According to Fort (2015), the interrogative article word wäkker ‘which’ has the following forms, but they seem to have been regularised recently, as indicated in the last row:

Table 1
Fort (1985) wäkker wäkke wäkker wäkke
regularised wäkker (wäkken) wäkke wäk wäkke

So there is variation. In the source texts, kker ‘which’ is sometimes inflected for the non-nominative, as in the following example:

Wäkken Räid reke jie mie?
which advive give you me
Which advice do you give me?

Some sources in the Kramer archive use an unbent form wakker for all genders in the singular and plural:

Wäkker Mäme, wäkker Diert, wäkker Huze?
which mother which animal which houses
Which mother, which animal, which houses?

The interrogative pronoun wät ‘what’ can be used adjectively, though this is old-fasioned, giving it almost the same meaning as wäkker. An example is given below:

Wät Räid nu?
what advice now
Now what should we do?

The question word wät ‘what’ implies that there is a free choice. The word wäkke ‘which’ is also used as an indefinite pronoun meaning ‘some’, see: Existential quantification (7.2).

An attributive question can be formed with the special construction used for kinds, by means of the question word wät ‘what’ followed by the adposition foar ‘for’ followed by a noun. The question word can either be adjacent to the PP restricting its scope or it can be separate from it. Some examples are given below in which the question word and the restricting PP are put in bold:

Wät hieden ze deer aal foar Reeuwen?
what had they there all for tools
What kind of tools did they have there?
Wät foar Läkkeräien skuul iek kriege?
what for goodies should I get
What kind of goodies would I get?
Wät is dät foar ’n Diert?
what is it for an animal
What kind of animal is it?
Wät sunt dät foar wäkke?
what are it for which
What kind of people are they?

The last example is especially interesting. The NP targeted by the attributive interrogative is the question word wäkke ‘which’, here used as an indefinite quantifier.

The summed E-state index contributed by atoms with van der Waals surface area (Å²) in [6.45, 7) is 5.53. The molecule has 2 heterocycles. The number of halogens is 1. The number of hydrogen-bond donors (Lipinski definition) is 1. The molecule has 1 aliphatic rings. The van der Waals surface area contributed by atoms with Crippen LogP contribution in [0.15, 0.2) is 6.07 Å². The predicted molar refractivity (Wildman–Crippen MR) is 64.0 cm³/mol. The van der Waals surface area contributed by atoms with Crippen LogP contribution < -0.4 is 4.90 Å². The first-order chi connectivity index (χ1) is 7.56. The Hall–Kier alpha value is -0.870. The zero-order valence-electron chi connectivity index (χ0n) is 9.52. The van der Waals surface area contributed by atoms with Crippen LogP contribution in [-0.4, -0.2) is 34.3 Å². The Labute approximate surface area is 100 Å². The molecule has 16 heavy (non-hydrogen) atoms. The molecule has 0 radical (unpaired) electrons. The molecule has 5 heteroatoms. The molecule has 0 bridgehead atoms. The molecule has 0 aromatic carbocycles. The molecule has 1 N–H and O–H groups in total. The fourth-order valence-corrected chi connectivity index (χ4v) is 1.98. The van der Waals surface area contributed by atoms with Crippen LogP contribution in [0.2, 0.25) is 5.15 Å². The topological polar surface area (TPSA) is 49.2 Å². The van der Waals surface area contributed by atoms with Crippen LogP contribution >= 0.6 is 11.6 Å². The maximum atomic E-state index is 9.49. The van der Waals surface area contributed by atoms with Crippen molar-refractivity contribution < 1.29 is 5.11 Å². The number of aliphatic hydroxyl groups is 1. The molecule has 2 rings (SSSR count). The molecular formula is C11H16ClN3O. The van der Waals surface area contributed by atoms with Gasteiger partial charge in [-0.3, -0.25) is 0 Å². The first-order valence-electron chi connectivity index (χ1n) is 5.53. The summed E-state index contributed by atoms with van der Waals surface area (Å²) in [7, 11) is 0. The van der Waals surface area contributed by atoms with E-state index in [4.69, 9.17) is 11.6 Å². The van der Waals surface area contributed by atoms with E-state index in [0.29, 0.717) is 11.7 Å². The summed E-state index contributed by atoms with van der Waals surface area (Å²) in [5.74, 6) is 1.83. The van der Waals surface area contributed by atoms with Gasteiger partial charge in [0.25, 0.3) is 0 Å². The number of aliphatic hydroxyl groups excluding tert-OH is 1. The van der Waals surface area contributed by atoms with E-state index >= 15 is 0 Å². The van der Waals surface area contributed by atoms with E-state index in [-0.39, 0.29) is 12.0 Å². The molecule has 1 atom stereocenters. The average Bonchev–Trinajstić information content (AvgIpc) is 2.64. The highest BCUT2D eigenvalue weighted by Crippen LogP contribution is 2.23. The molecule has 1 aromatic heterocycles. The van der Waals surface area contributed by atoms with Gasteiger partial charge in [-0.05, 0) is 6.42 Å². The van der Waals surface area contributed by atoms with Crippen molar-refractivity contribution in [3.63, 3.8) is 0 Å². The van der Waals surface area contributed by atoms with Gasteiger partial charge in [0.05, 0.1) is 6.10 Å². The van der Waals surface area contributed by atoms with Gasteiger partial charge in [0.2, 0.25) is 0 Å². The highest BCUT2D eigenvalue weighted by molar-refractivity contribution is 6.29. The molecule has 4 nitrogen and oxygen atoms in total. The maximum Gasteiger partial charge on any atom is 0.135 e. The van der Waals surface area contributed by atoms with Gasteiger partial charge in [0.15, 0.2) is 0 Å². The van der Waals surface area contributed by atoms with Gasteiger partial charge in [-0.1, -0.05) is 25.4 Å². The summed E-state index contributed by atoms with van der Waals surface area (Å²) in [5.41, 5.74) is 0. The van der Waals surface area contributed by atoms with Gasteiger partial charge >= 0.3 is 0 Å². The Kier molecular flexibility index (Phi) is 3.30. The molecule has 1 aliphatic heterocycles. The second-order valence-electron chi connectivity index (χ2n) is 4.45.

[+]5. Adverbials

The degree of an Adverbial (AP) can be be questioned with the question word wo ‘how’, as in wo leet ‘how late’, wo jädden ‘how willing’, and so on.

Adverbials of time and frequency

The interrogative of time is wanner ‘when’. An example is given below:

Wanner drege do Skäipe ju maaste Wulle?
when carry the sheep the most wool
When do sheep carry most wool?
Wanner skäl iek die munter moakje?
when shall I you awake make
When shall I wake you up?

The interrogative of frequency is the phrase wo oafte ‘how often, how many times’. The topical or minimal answer to Wanner? ‘When?’ would be Dan! ‘Then!’.

Adverbial of manner

The adverbial of manner is: wo ‘how’. Some examples are given below:

Wo moakest du dät?
how make you it
How do you do it?
Wo krie-we dät dan?
how get-we it then
How do we get it?

The answer to such a question can be a PP or a discourse of several sentences explaining how something is done. The topical answer to Wo? ‘How’ would be: So! ‘So!’.

Adverbial of reason

The question word foar an adverbial of reason is: wieruum ‘why’. Some examples are given below:

Wieruum mouten sik do bee Brure aaltied slo?
why must REFL the both brothers always beat
Why do the two brothers always have to beat each other?
Wieruum lätst du so bidrouved ap so n fluggen Dai?
why appear you so sad on such a nice day
Why do you look so downcast on such a nice day.

The topical pronominal answer would be deeruum ‘that’s why’, as in the following sentence:

Et rakt neen wieruum, of deer is ook ‘n deeruum.
it gives no why or there is also a that’s why
Everything has its reason.

English doesn’t have a topic equivalent to the interrogative of reason so it has to make do with the unmarked demonstrative and a copula and the interrogative of reason: that’s why.

Adverbial of place

The adverbial of place is wier ‘where’. Some examples are given below:

Wier häbe jie dän Koai funden?
where have you the key found
Where did you find the key?

The adverbial of place can also be used to question adpositional objects. The topical pronominal answer to Wier? ‘Where?’ is Deer! ‘There!’.